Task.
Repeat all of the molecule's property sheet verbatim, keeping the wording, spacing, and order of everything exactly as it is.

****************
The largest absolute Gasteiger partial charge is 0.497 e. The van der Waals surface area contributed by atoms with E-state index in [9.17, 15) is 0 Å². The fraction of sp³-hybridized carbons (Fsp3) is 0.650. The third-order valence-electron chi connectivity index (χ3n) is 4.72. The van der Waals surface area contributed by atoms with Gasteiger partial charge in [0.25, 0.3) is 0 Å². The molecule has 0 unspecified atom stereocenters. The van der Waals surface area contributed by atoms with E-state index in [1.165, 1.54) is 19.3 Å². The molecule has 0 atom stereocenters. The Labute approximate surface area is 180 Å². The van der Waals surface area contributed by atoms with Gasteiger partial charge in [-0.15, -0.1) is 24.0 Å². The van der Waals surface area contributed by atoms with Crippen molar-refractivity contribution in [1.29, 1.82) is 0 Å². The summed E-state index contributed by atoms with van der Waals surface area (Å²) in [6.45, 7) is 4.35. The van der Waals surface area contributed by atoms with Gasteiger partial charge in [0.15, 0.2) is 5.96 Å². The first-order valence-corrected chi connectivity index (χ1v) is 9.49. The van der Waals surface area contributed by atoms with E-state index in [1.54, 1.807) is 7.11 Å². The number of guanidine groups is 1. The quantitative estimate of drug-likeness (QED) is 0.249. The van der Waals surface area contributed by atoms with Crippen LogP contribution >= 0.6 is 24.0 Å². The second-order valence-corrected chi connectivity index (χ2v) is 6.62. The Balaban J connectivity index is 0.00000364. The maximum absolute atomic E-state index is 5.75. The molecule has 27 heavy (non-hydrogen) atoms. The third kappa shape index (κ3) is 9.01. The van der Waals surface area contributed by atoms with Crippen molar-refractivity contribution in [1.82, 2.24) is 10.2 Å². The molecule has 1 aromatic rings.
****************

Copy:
The largest absolute Gasteiger partial charge is 0.497 e. The van der Waals surface area contributed by atoms with E-state index in [9.17, 15) is 0 Å². The fraction of sp³-hybridized carbons (Fsp3) is 0.650. The third-order valence-electron chi connectivity index (χ3n) is 4.72. The van der Waals surface area contributed by atoms with Gasteiger partial charge in [0.25, 0.3) is 0 Å². The molecule has 0 unspecified atom stereocenters. The van der Waals surface area contributed by atoms with E-state index in [1.165, 1.54) is 19.3 Å². The molecule has 0 atom stereocenters. The Labute approximate surface area is 180 Å². The van der Waals surface area contributed by atoms with Gasteiger partial charge in [-0.15, -0.1) is 24.0 Å². The van der Waals surface area contributed by atoms with Crippen molar-refractivity contribution in [1.29, 1.82) is 0 Å². The summed E-state index contributed by atoms with van der Waals surface area (Å²) in [6.45, 7) is 4.35. The van der Waals surface area contributed by atoms with Gasteiger partial charge in [0.15, 0.2) is 5.96 Å². The first-order valence-corrected chi connectivity index (χ1v) is 9.49. The van der Waals surface area contributed by atoms with E-state index in [1.54, 1.807) is 7.11 Å². The number of guanidine groups is 1. The quantitative estimate of drug-likeness (QED) is 0.249. The van der Waals surface area contributed by atoms with Crippen LogP contribution >= 0.6 is 24.0 Å². The second-order valence-corrected chi connectivity index (χ2v) is 6.62. The Balaban J connectivity index is 0.00000364. The maximum absolute atomic E-state index is 5.75. The molecule has 27 heavy (non-hydrogen) atoms. The third kappa shape index (κ3) is 9.01. The van der Waals surface area contributed by atoms with Crippen molar-refractivity contribution in [1.82, 2.24) is 10.2 Å². The molecule has 1 aromatic rings.